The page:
On July 27, 1760, Leonhard Euler drew light-induced particles into natural oscillations to explain the blue of the sky. In the 19th century, Tyndall showed that light is scattered by colloids (small droplets, dust) ( Tyndall effect ), and Strutt (Baron Rayleigh) that the shorter the wavelengths, the stronger the light is scattered by colloids (Rayleigh scattering) . However, light scattering from colloids could not fully explain the color of the sky, as there is hardly any dependence on the amount of colloids in the atmosphere. Therefore, other scientists have suggested that the much smaller molecules of nitrogen or oxygen must be responsible for the scattering of light. However, there was no explanatory model for scattering on such small particles. It was not until Albert Einstein described a model for photoelectric effects of molecules, which was consistent with many experiments.

However, one inconsistency remained: the deep blue of the sky at dusk. According to the theory of Rayleigh scattering, the short-wave blue component of sunlight should be scattered out during sunset when the sun's rays pass through the long path in the earth's atmosphere (at low point about 35 times longer than at the highest point of the sun) and the sky should actually be in Zenith appear gray to black.

This phenomenon was only discovered in 1952 by the American geophysicist Edward Hulburt and could also be explained by him. Hulburt was able to prove that only one third of the sky blue at the zenith during sunset is based on Rayleigh scattering, but two thirds on the special absorption behavior of the ozone . At dusk, a large part of the blue light in the sky is caused by the ozone layer and only a small part by Rayleigh scattering .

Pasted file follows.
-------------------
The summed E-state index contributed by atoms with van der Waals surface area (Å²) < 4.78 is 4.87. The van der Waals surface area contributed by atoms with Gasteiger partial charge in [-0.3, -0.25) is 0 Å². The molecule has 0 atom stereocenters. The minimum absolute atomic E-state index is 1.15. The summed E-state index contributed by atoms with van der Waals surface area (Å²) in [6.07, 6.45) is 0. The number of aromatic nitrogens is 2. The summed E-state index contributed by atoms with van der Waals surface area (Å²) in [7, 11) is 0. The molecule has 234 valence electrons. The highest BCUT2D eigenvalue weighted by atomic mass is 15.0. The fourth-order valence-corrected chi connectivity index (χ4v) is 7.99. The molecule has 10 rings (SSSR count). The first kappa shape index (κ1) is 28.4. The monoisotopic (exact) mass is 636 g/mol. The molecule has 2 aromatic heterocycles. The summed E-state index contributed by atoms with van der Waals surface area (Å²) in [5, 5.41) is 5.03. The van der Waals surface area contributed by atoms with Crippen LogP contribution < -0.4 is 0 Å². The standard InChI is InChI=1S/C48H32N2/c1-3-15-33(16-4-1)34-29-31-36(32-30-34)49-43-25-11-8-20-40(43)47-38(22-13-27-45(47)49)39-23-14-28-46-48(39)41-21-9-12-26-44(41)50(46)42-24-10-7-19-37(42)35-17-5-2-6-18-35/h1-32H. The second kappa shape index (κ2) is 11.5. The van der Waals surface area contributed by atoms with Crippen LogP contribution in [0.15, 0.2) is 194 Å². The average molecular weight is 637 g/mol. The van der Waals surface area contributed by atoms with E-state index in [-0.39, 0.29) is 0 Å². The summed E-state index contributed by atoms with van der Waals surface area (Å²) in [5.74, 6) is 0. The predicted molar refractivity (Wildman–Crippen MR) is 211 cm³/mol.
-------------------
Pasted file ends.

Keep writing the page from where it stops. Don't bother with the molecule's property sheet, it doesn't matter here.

At twilight , light from the sun below the horizon, which is reflected by layer clouds, can reach the observer

The sky at other times of the day

Similar relationships also apply to the night sky, but are barely visible to the naked eye. In return, a number of other effects can be seen, which the article Night Sky deals with in more detail. The article Starry Sky deals with the sight of the stars, the article Twilight deals with the atmospheric phenomena of the day-and-night change .

Since the moon has no atmosphere, the sky there is black . The photo shows the earth from the perspective of Apollo 8 .

View of the sky from the outside

Although the blue part of the sunlight in the atmosphere is scattered in all directions, ie also back into space, the “blue sky” is hardly visible from space. The intensity of the scattered light from the atmosphere is too low in relation to the reflected light from the earth's surface. Seen from space, one therefore only sees the much lighter background of the sky: the earth's surface . From the surface of the earth, the sky is viewed against the dark background of space . The blue sky can still be observed indirectly: the water surfaces of the earth reflect the blue sky where there is no cloud cover. Since the earth is about 70% covered by water, the image of a “ blue marble ” emerges . The night side of the earth is never completely dark due to scattering effects, especially - apart from the cloud cover - due to human-made light pollution .


  • Ernst Seidl: Heaven. Ideal image and understanding of the world . MUT, Tübingen 2011, ISBN 978-3-9812736-2-5 .
  • H. Dittmar-Ilgen: How the salt gets into the sea water ... Hirzel-Verlag, 2005, ISBN 3-7776-1315-0 , p. 19: The riddle about our blue planet .
  • Aden Meinel, Marjorie Meinel: Sunsets, Twilights, and Evening Skies. 2nd Edition. Cambridge University Press, 1991, ISBN 0-521-40647-1 .
  • Craig F. Bohren, Alistair B. Fraser: Colors of the Sky. In: The Physics Teacher. Volume 23, Issue 5, 1985, pp. 267-272, doi: 10.1119 / 1.2341808 .

Web links

Commons : Heaven  - album with pictures, videos and audio files

Individual evidence

  1. According to Welf A. Kreiner: Why is the moon so big today? Open-Access Repository of the University of Ulm, 2001 ( doi: 10.18725 / OPARU-60 ), the perceived distance to the horizon corresponds to two to three times the perceived distance from the zenith.
  2. R. Hegedüs et al: Polarization patterns of thick clouds: overcast skies have distribution of the angle of polarization similar to that of clear skies. In: J Opt Soc Am A. 24, 2007, pp. 2347-2356, doi: 10.1364 / JOSAA.24.002347 .
  4. ^ SI Wawilow: Letters to a German princess on some subjects of physics and philosophy.